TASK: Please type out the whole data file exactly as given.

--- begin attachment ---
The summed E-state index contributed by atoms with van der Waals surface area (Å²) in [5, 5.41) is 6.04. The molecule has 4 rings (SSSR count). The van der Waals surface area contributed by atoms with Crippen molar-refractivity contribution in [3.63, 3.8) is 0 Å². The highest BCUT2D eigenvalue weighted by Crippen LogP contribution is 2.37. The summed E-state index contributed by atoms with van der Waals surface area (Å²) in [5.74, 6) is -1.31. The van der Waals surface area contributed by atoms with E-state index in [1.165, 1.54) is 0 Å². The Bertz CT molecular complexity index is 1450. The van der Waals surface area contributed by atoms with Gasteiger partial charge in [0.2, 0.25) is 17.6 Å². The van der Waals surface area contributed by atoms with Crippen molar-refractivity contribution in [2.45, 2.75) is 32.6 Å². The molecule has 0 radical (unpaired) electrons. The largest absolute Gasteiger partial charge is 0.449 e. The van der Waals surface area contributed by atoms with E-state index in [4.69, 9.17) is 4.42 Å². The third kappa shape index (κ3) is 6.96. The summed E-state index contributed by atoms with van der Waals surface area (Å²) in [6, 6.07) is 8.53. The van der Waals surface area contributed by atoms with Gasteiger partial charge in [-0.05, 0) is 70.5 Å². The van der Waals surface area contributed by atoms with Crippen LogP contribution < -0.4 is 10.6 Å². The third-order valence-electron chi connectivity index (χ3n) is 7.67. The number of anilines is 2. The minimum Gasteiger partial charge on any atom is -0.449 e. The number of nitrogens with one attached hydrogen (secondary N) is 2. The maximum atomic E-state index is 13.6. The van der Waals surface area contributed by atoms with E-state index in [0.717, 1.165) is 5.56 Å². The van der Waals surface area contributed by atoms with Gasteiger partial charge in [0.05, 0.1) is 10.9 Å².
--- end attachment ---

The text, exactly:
The summed E-state index contributed by atoms with van der Waals surface area (Å²) in [5, 5.41) is 6.04. The molecule has 4 rings (SSSR count). The van der Waals surface area contributed by atoms with Crippen molar-refractivity contribution in [3.63, 3.8) is 0 Å². The highest BCUT2D eigenvalue weighted by Crippen LogP contribution is 2.37. The summed E-state index contributed by atoms with van der Waals surface area (Å²) in [5.74, 6) is -1.31. The van der Waals surface area contributed by atoms with E-state index in [1.165, 1.54) is 0 Å². The Bertz CT molecular complexity index is 1450. The van der Waals surface area contributed by atoms with Gasteiger partial charge in [0.2, 0.25) is 17.6 Å². The van der Waals surface area contributed by atoms with Crippen molar-refractivity contribution in [2.45, 2.75) is 32.6 Å². The molecule has 0 radical (unpaired) electrons. The largest absolute Gasteiger partial charge is 0.449 e. The van der Waals surface area contributed by atoms with E-state index in [4.69, 9.17) is 4.42 Å². The third kappa shape index (κ3) is 6.96. The summed E-state index contributed by atoms with van der Waals surface area (Å²) in [6, 6.07) is 8.53. The van der Waals surface area contributed by atoms with Gasteiger partial charge in [-0.05, 0) is 70.5 Å². The van der Waals surface area contributed by atoms with Crippen LogP contribution < -0.4 is 10.6 Å². The third-order valence-electron chi connectivity index (χ3n) is 7.67. The number of anilines is 2. The minimum Gasteiger partial charge on any atom is -0.449 e. The number of nitrogens with one attached hydrogen (secondary N) is 2. The maximum atomic E-state index is 13.6. The van der Waals surface area contributed by atoms with E-state index in [0.717, 1.165) is 5.56 Å². The van der Waals surface area contributed by atoms with Gasteiger partial charge in [0.05, 0.1) is 10.9 Å².